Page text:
The end of the Great Cell Phone Experiment

Last week marked the end of an experiment to live on just a cell phone. I had read how so many people have dispensed with their land lines and relied exclusively on a cell that I decided it was worth a try.

It sure seemed like a good idea. I got very few calls on either line, really, since I know so few folks here in S.F. (I’m a recent transplant). It looked like a way to save about $70 a month.

At the time, I was with Verizon Wireless. However, their phone was defective. It would routinely drop audio of the caller. Not the entire call, mind you, just audio of the other person. I would be talking and poof, they were gone. The other person could hear me fine, I just could not hear them. Eventually the audio would come back.

This was annoying when it happened while talking to a friend, but given that I work at home one day a week to save on gas, it was unacceptable to have my interviews interrupted like that, not to mention embarrassing. I took the phone in to the local store and demanded a new one. They replaced it with the same model three times despite repeated requests for a different model phone, and when they tried to replace it a fourth, I told them where to stick their phone and their service.

ifail.jpgWith my defection to AT&T, I moved to the iPhone. A nice little piece of engineering, but it became obvious after one day that the 3G service was NFG. This, of course, was well-documented. Since then, Apple has made a few fixes to the phone. With the 2.1 firmware, numerous sites like Gizmodo and MacRumors rejoiced, claiming the 3G service was finally usable.

But it wasn’t. My experience did not change. I could run down the battery to 20% in two hours. Last week, I went to Golden Gate Park for a company picnic but got lost and couldn’t find my co-workers. Standing outdoors, in an open field with nothing around me, every attempt to call Dave Needle failed. Wouldn’t even dial out. I went into the iPhone settings, turned off 3G, the call went right through and I found the crew. Here’s a picture of us, taken with the phone. You might recognize that bridge in the background.

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3G will remain off. Period. EDGE network is good enough.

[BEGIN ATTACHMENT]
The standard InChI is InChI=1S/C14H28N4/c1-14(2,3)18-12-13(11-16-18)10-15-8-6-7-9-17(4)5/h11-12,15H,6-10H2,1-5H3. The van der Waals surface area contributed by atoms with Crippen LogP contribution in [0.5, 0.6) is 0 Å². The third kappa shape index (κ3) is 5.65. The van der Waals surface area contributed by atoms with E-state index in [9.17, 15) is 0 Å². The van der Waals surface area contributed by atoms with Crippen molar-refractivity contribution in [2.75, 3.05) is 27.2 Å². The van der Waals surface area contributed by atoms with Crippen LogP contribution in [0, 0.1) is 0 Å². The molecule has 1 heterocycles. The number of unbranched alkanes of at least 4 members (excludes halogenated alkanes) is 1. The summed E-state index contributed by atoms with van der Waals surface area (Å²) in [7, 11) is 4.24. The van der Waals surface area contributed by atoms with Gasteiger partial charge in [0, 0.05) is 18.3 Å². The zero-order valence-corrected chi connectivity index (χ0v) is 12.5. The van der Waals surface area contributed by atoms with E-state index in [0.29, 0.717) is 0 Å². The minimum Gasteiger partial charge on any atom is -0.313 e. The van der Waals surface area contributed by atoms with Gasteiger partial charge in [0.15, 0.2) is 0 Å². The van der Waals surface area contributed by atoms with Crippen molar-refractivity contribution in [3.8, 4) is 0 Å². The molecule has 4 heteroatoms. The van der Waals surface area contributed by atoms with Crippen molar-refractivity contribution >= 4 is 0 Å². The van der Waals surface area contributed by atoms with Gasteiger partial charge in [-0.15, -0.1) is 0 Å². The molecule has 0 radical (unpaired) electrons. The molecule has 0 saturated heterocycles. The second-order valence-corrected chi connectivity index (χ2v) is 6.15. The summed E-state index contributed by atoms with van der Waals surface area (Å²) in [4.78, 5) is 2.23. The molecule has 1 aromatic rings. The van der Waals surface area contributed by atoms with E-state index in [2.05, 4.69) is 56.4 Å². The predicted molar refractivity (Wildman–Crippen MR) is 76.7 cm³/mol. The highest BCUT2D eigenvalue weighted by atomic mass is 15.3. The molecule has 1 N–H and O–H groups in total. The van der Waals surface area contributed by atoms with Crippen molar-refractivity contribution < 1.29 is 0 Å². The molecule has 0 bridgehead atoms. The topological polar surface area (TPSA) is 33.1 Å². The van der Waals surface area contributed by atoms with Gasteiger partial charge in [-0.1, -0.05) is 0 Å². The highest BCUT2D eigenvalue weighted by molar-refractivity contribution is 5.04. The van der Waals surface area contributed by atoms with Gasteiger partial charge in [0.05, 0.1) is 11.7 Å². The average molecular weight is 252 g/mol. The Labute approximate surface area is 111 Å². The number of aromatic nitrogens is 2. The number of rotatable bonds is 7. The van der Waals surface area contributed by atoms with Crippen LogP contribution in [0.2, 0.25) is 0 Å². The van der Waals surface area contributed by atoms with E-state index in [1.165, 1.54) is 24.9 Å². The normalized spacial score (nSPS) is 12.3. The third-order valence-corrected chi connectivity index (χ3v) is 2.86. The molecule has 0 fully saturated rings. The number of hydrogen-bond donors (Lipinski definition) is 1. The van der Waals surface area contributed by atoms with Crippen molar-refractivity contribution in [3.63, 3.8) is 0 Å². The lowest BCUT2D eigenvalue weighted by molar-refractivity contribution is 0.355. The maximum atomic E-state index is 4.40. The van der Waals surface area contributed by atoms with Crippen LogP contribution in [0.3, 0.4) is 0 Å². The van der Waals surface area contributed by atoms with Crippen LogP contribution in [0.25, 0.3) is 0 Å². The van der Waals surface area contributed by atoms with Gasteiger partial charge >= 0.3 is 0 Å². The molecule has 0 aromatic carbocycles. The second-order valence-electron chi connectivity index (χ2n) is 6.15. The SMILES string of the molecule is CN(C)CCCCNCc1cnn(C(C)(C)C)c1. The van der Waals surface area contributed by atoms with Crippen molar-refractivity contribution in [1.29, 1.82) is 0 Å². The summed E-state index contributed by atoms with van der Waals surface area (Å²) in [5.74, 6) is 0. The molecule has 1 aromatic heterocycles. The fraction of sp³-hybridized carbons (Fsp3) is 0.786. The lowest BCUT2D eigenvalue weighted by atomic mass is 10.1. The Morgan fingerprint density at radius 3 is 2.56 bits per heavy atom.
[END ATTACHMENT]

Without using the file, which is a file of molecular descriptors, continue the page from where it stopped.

The last straw was one evening last week, talking to both a good friend and then my parents. Both complained about the awful quality of audio from me, with my friend asking how I can conduct business on a phone sounding like that. My mother asked me if I had a cold, which I did not.

So, the writing was on the wall. I called AT&T and restored my land line. Even got my old number back. Everyone says I sound better and there’s no need to plug the phone into the wall because the battery runs down after two hours.

I often edit Judy Mottl’s stories, who covers our wireless phone beat. It’s comical to see all the promises from RIM, Apple, Nokia, Ericsson, etc., all the things they say their phones will do, all the features they want to cram in them.

They still can’t compete with a land line. It’s not even close. It’s 802.11a vs. Fibre Channel. And don’t get me started on cell-to-cell calls. I’d rather use a pair of tin cans and a string.

As a completely aside note, something funny dawned on me the other day at Apple’s HQ, when I was covering the launch of the new MacBooks. Of course every employee in the place had an iPhone, but I didn’t see one phone that was protected. Mine is completely armored, with the Contour hard plastic case and a clear plastic cover over the screen, but everyone at Apple was operating bareback with unprotected iPhones.

So , are they not worried about scuffing up/breaking their phones, or was I fool for blowing $30 to protect this thing?

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